Companies which acquire IP rights must, of course, make efforts to ensure that ownership of what they are acquiring is secure.
As one company learned in a recent copyright decision by the Second Circuit, Latin America Music Co. v. Spanish Broadcasting System (2018), failure to undertake proper due diligence as to the chain of title may mean the loss of the ability to enforce those rights.
The takeaway, of course, is that any time rights are transferred (whether through a straight acquisition, merger, or corporate reorganization), the acquiring entity must make sure that no one else has claimed rights in the works at issue. Otherwise, it may discover that it has acquired an unenforceable and hence worthless right
Latin America Music Company manages copyrights for a number of Puerto Rican and foreign artists in music compositions and recordings. It brought claims for copyright infringement against the operator of two New York based radio stations for the unlicensed playing of thirteen songs on the stations.
Plaintiff claimed that it had acquired the rights to these songs from the authors or co-authors in the late 1990s and early 2000s. But applications to register covering these songs were filed by a publishing company with the Copyright Office in the 1970s, who claimed that it held the rights therein based on agreements with the authors. The Second Circuit held that a “reasonably diligent” party in the plaintiff’s position should have reviewed the registrations when it made the purchases. The failure to do that lead to losing the case – and the ability to enforce those rights.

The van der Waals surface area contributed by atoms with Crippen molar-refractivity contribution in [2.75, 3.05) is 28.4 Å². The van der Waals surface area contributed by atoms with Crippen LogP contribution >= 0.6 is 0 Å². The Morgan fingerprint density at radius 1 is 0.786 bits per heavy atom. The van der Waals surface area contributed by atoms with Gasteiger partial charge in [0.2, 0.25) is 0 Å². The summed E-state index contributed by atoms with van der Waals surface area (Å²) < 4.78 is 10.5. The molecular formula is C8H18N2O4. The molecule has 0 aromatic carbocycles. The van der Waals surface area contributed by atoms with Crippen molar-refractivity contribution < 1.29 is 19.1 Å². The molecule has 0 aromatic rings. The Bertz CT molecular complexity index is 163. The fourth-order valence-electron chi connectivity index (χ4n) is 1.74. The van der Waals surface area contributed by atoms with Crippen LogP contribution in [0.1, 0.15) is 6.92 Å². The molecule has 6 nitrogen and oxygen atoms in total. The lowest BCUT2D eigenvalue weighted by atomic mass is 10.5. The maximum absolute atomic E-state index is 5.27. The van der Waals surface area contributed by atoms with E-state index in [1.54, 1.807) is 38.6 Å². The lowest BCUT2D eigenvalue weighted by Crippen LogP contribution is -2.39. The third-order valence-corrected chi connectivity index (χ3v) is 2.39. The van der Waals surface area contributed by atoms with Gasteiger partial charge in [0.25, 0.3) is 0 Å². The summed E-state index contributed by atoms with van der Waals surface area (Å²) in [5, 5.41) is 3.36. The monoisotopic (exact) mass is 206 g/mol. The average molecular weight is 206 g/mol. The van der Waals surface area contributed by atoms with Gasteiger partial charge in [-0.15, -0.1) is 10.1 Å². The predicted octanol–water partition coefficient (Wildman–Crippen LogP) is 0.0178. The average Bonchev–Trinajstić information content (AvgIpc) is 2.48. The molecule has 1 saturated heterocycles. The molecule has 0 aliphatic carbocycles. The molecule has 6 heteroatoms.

The Copyright Act has a three-year statute of limitations. 17 U.S.C. § 507(b). Every infringement claim includes as a predicate a claim of ownership of the copyrights at issue. The Second Circuit held that “[a] claim of ownership accrues only once, when a reasonably diligent plaintiff would have been put on inquiry as to the existence of a right . . . any number of events can trigger the accrual of an ownership claim, including an express assertion of sole authorship or ownership.” Where ownership is at issue, and “the ownership claim is time barred . . . any attendant infringement claims must fail.”
Note that the defendant did not claim any ownership interest in the copyrights, it had merely been accused of infringement. Nevertheless, the Second Circuit held that where the ownership claim is time-barred, that also bars any infringement claim. (Indeed, ownership of the copyright is one of the two predicate elements of any infringement claim.)
The takeaway for those acquiring IP rights is clear: one must certainly search the public record (such as the Copyright registry) to ascertain who might be making a claim of ownership. For those accused of infringement, it is always worthwhile to research any defects in ownership – including any failure of due diligence that could render the plaintiff’s assertion of rights unenforceable.